Fixed Income

“We do not rely on rating agencies to determine the credit worthiness of corporate and municipal bond issuers. Instead, we perform our own in-house research, analyzing maturity structures and financial statements with an emphasis on liquidity, cash flows, and debt levels.”
Lederer & Associates believes fixed-income investments play an important role in a balanced account.  This portion of the portfolio provides liquidity, diversification, and interest income while serving to reduce overall volatility.

Based on client goals and objectives, the firm allocates an approximate dollar amount or percentage of the portfolio to government, corporate, and/or municipal bonds.  We diversify by issuers, maturities, and call features.  Our approach, which is designed to minimize credit and interest-rate risk, emphasizes short- to intermediate-term maturities.  While our intention is to buy and hold, we seek opportunities to boost returns by selling bonds prior to their due date and reinvesting the proceeds in higher-yielding securities.

Our goal is to add value by capitalizing on the slope of the yield curve and changing spread relationships between different types of bonds and credits.  We favor Treasuries and agencies when yield spreads are narrow and prefer corporate and municipal bonds when yield spreads are wide.

Corporate bonds are debt obligations, or IOUs, issued by corporations. These instruments offer higher yields than government bonds or CDs with comparable maturities. Our research is focused on identifying securities with favorable risk/return characteristics, including improving or undervalued credits that may not be recognized by the market.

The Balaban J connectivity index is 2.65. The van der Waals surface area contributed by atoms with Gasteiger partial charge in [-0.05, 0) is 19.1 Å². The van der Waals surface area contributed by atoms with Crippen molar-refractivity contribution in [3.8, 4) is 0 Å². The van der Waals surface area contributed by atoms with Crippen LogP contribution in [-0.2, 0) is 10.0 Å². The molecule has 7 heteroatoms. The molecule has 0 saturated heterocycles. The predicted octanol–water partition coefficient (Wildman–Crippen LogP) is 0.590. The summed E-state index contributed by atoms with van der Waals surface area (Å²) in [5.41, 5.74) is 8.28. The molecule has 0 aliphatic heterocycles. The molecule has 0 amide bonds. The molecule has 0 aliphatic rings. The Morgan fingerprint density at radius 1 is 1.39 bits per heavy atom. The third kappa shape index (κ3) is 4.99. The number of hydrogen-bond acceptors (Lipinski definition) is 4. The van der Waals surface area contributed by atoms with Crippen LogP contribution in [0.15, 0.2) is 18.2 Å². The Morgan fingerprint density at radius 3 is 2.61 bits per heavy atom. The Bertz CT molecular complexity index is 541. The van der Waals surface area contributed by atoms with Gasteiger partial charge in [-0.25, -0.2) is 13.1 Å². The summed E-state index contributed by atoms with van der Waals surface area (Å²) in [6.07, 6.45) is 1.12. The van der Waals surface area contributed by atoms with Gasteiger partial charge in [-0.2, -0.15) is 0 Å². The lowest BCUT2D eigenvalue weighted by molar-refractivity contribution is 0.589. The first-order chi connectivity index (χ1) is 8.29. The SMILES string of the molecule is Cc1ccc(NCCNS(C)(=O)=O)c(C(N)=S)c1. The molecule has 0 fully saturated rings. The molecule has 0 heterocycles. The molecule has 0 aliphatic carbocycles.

Municipal bonds are an attractive alternative for investors in high tax brackets. The interest income on most municipals is excluded from federal taxes and exempt from state taxes if the owner of the bond is a resident of the state that issued the security. As a result, munis may offer greater after-tax returns than comparable taxable bonds. We focus on general obligations of state and local governments, as well as issues backed by the revenues of essential services such as water, electric, and sewer.

Treasury Inflation-Protected Securities (TIPS), which are designed to offer investors a real rate of return, may be appropriate as an inflation hedge during periods when the Consumer Price Index is rising.   Backed by the full faith and credit of the U.S. government, the yields on TIPS are slightly lower than comparable-maturity Treasury securities.  At maturity, holders receive face value or the inflation-adjusted principal, whichever is higher.  Due to the tax treatment on income that is earned but not paid, we believe TIPS are generally most suitable for tax-deferred portfolios (such as IRAs).